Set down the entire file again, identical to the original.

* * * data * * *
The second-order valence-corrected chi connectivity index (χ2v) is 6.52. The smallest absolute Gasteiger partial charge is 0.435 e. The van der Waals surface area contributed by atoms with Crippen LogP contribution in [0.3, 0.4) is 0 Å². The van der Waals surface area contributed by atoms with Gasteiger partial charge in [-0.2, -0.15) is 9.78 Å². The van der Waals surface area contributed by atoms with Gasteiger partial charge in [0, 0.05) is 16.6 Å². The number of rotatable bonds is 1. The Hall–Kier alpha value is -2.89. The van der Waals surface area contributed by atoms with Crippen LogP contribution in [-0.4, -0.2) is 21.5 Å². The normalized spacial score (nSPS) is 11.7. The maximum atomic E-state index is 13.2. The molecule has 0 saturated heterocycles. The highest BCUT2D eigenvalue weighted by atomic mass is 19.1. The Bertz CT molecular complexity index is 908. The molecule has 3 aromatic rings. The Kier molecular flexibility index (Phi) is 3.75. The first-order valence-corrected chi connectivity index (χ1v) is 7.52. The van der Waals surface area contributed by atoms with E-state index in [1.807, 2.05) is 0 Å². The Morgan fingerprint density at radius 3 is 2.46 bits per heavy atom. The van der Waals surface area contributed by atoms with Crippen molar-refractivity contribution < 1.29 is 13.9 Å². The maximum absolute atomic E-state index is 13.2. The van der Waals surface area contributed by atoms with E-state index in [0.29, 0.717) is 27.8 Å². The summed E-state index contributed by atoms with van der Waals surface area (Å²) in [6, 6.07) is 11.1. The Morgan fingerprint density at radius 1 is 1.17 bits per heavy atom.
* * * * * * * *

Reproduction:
The second-order valence-corrected chi connectivity index (χ2v) is 6.52. The smallest absolute Gasteiger partial charge is 0.435 e. The van der Waals surface area contributed by atoms with Crippen LogP contribution in [0.3, 0.4) is 0 Å². The van der Waals surface area contributed by atoms with Gasteiger partial charge in [-0.2, -0.15) is 9.78 Å². The van der Waals surface area contributed by atoms with Gasteiger partial charge in [0, 0.05) is 16.6 Å². The number of rotatable bonds is 1. The Hall–Kier alpha value is -2.89. The van der Waals surface area contributed by atoms with Crippen LogP contribution in [-0.4, -0.2) is 21.5 Å². The normalized spacial score (nSPS) is 11.7. The maximum atomic E-state index is 13.2. The molecule has 0 saturated heterocycles. The highest BCUT2D eigenvalue weighted by atomic mass is 19.1. The Bertz CT molecular complexity index is 908. The molecule has 3 aromatic rings. The Kier molecular flexibility index (Phi) is 3.75. The first-order valence-corrected chi connectivity index (χ1v) is 7.52. The van der Waals surface area contributed by atoms with E-state index in [1.807, 2.05) is 0 Å². The Morgan fingerprint density at radius 3 is 2.46 bits per heavy atom. The van der Waals surface area contributed by atoms with Crippen molar-refractivity contribution < 1.29 is 13.9 Å². The maximum absolute atomic E-state index is 13.2. The van der Waals surface area contributed by atoms with E-state index in [0.29, 0.717) is 27.8 Å². The summed E-state index contributed by atoms with van der Waals surface area (Å²) in [6, 6.07) is 11.1. The Morgan fingerprint density at radius 1 is 1.17 bits per heavy atom.